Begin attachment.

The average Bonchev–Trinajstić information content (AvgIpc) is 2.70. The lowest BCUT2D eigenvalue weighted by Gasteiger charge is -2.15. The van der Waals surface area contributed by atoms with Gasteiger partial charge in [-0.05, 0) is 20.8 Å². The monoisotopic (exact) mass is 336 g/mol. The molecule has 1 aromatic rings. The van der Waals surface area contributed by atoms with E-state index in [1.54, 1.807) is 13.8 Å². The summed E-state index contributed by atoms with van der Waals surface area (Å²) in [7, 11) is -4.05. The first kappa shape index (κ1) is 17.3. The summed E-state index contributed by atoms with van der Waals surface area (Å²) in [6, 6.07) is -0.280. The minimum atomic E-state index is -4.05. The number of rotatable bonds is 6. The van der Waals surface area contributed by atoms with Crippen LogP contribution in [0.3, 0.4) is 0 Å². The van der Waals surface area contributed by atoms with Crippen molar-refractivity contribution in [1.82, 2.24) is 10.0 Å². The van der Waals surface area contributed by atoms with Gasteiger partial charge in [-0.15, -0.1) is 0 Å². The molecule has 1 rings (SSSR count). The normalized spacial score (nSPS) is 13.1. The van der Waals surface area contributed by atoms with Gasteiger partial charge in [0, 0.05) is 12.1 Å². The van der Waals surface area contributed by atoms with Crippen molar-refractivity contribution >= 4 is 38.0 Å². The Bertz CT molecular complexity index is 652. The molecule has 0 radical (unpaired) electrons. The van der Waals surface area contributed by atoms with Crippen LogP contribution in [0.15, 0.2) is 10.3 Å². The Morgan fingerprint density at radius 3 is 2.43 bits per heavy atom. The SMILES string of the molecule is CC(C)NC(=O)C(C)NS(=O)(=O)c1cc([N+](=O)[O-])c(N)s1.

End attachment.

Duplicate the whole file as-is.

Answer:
The average Bonchev–Trinajstić information content (AvgIpc) is 2.70. The lowest BCUT2D eigenvalue weighted by Gasteiger charge is -2.15. The van der Waals surface area contributed by atoms with Gasteiger partial charge in [-0.05, 0) is 20.8 Å². The monoisotopic (exact) mass is 336 g/mol. The molecule has 1 aromatic rings. The van der Waals surface area contributed by atoms with E-state index in [1.54, 1.807) is 13.8 Å². The summed E-state index contributed by atoms with van der Waals surface area (Å²) in [7, 11) is -4.05. The first kappa shape index (κ1) is 17.3. The summed E-state index contributed by atoms with van der Waals surface area (Å²) in [6, 6.07) is -0.280. The minimum atomic E-state index is -4.05. The number of rotatable bonds is 6. The van der Waals surface area contributed by atoms with Crippen LogP contribution in [0.3, 0.4) is 0 Å². The van der Waals surface area contributed by atoms with Crippen molar-refractivity contribution in [1.82, 2.24) is 10.0 Å². The van der Waals surface area contributed by atoms with Gasteiger partial charge in [-0.15, -0.1) is 0 Å². The molecule has 1 rings (SSSR count). The normalized spacial score (nSPS) is 13.1. The van der Waals surface area contributed by atoms with Gasteiger partial charge in [0, 0.05) is 12.1 Å². The van der Waals surface area contributed by atoms with Crippen molar-refractivity contribution >= 4 is 38.0 Å². The Bertz CT molecular complexity index is 652. The molecule has 0 radical (unpaired) electrons. The van der Waals surface area contributed by atoms with Crippen LogP contribution in [0.15, 0.2) is 10.3 Å². The Morgan fingerprint density at radius 3 is 2.43 bits per heavy atom. The SMILES string of the molecule is CC(C)NC(=O)C(C)NS(=O)(=O)c1cc([N+](=O)[O-])c(N)s1.